This is about a Ford Expedition 2000, 5.4 engine. I noticed burned coolant smell, which was traced to the right engine, right above the engine mount. I suspect a blown head gasket. This vehicle has had perfect maintenance at factory recommended intervals. It is now close to 260K miles of superb service. Since the coolant lose is still very small (about an inch down in coolant every two weeks), I intend to do nothing and let it run its course. What symptoms should I be aware of before i decide to either repair or change to a used low-mileage “new” engine. Am i doing the right thing here?
First you may not have a blown head gasket, maybe just a leak from a fitting or hose or something worse like a cracked block. The best way is to run a compression check of all cylinders and if it is blown you will find out where. If you are leaking coolant into the oil pay and lube system you will destroy the motor, so check out where the coolant is going…
Thanks for your suggestions. I checked all adjacent coolant hoses to determine that the leak didn’t originate there. Upon visual inspection, the leak runs out from somewhere behind the exhaust manifold, down to the engine support. Positively, there is no trace of emulsified coolant in the oil. Is that what I should be looking for as a sign that the engine is near the end of its useful life? I am more inclined to change the engine, even for a low-mileage used one, as i think it will only a matter of time for other engine components to fail. Is thsi a correct assumption?
Are you sure that it is not coming from the intake manifold coolant crossover? Head gasket failure is unusual in Ford Modular motors, but you do have a lot of miles. You may be on the right track thinking about replacement with a salvaged engine rather than fix a head as that would be cheaper with a 4.6 l. I don’ t know if the 5.4 is as plentiful. You could go to a Ford parts counter and see if you can get some of the stop-leak that they use from the factory. If you are very lucky, it might work.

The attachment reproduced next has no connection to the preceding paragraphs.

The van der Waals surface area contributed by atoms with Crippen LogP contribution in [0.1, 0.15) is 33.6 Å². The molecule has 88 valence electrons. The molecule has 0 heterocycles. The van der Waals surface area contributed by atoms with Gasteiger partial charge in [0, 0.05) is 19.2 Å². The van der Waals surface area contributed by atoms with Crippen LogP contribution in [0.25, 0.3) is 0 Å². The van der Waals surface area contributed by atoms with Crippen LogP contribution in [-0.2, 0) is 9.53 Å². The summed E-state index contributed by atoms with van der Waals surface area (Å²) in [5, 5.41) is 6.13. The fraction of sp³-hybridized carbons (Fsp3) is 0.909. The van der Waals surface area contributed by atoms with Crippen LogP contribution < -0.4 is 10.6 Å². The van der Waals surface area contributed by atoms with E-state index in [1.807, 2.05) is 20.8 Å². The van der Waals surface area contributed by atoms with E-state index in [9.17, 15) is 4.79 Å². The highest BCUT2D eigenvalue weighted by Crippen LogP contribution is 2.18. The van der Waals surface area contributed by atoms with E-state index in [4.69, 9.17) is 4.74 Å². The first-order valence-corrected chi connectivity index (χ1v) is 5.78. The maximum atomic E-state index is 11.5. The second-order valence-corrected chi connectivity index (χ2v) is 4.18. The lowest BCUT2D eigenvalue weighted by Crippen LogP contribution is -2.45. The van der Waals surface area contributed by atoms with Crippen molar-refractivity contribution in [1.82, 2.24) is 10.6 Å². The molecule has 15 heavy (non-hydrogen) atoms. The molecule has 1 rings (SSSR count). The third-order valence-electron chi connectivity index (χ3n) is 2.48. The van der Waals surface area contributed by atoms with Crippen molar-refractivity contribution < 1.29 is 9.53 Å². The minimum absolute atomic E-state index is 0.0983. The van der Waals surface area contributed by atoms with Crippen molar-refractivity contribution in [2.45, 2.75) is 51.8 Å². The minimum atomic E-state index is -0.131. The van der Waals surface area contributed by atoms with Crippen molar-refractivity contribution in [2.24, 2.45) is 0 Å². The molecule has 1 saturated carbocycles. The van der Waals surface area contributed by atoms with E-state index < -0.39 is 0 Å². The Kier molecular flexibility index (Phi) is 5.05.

May I suggest that you get a mechanics mirror and attempt to look behind the exhaust manifold. The problem could be a freeze plug that is leaking.
Thank you all for your suggestions. I’ll have a mechanic shop run a pressure test to rule out a blown head gasket. If pressure checks OK, I’d assume is a core plug leak, which I am sure wouldn’t be that expensive to repair. As far as i have researched, fix-in-a-bottle solutions are reported inadequate, most of the time. And when they work, the leak problem surfaces again soon after. I have to publicly recognize in this forum that this has been a very good vehicle to me. In part, I think, due to keeping up with the maintenance schedule, but on the other, with a few exceptions, we, that is Ford, still know a few things about making cars, and also with a few exceptions, there are great mechanics out there who know their field. That’s good old American ingenuity.
although GM is the mfgr. that had lots of coolant leak problems with intake manifolds they made of plastic, Ford is not immune. worth looking at this.
The expansion/freeze/core plug is a good suggestion. Sometimes they can be hard to get to making a simple fix expensive.
Well, upon inspecting closely, I found that the leak is coming from a point above the core plugs, most likely the joint between the iron engine block and the aluminum head, or in other words, I think it is a blown head gasket. The coolant lose is about an inch in the degas bottle per every 600 miles. I could try a leak sealant. Does anybody know what brand would be my best shot? I have little hope on this solution, but I can take a shot at it.
Ford put their VC-6 stop leak pellets in it at the factory. They are probably not cheap at since I think that they have to come from a dealer, but they probably can’t hurt anything:
Thanks. I’ll try it and let you know.